• They are busy all the time
  • They have a lot of projects to deliver and limited resources – so no time to even think about new processes
  • They have some satisfied and some not-so satisfied clients
  • They are measured on project delivery (dates) not project quality

So how did I get their attention and show them that pro-active data management activities could help them achieve some of their goals?

I made a diagram. Everyone loves a diagram and no one has time to read text anymore. Plus, I made the diagram in such a way that it has a look similar to a Gantt chart. The goal of the diagram was to show that by not integrating data management activities into their project processes they were actually increasing the data related after project churn: Change requests, data clean-up, data reconciliation etc. These post project activities also used more not less resources (including business resources), which in turn cost money and time and led to less than satisfied clients.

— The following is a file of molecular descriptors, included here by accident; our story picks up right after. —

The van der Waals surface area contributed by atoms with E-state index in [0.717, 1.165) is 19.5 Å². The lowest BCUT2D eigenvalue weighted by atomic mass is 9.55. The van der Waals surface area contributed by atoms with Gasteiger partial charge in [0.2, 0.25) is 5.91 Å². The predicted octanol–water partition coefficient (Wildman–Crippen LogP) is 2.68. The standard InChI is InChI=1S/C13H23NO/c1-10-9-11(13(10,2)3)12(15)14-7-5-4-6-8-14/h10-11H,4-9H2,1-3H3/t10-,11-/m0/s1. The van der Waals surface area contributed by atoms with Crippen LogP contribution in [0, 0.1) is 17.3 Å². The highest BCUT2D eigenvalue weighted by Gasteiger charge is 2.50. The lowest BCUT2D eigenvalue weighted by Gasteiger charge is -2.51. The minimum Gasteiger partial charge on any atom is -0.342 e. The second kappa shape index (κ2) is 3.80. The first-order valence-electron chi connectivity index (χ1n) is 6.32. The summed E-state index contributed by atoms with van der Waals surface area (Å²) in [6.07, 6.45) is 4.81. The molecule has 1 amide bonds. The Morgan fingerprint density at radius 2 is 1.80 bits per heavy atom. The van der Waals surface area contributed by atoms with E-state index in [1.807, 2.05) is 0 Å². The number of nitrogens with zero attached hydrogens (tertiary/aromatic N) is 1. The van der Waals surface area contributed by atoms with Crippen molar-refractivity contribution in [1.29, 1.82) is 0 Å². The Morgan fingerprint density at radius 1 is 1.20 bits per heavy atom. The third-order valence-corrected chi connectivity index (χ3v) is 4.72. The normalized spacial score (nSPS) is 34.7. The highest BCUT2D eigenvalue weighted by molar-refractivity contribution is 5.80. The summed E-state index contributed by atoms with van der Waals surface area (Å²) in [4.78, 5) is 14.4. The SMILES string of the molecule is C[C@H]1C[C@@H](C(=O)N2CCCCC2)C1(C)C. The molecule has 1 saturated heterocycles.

When put in that perspective, most of them nodded their heads in agreement and even provided their own examples of what that after project churn looked like. I’d like to say that after a few of these presentations the corporation saw the light and made a broad announcement that from this day forward Data Quality is a top priority! I’m kidding here…! What did happen though is that the requests to provide Data Quality direction in pre-project analysis increased significantly thereafter. One small step for IT, one giant step for DQ 🙂

Here is the diagram. Click on it to see a larger view.


Guerrilla tactics lead to….change!

Guerrilla tactics lead to… change.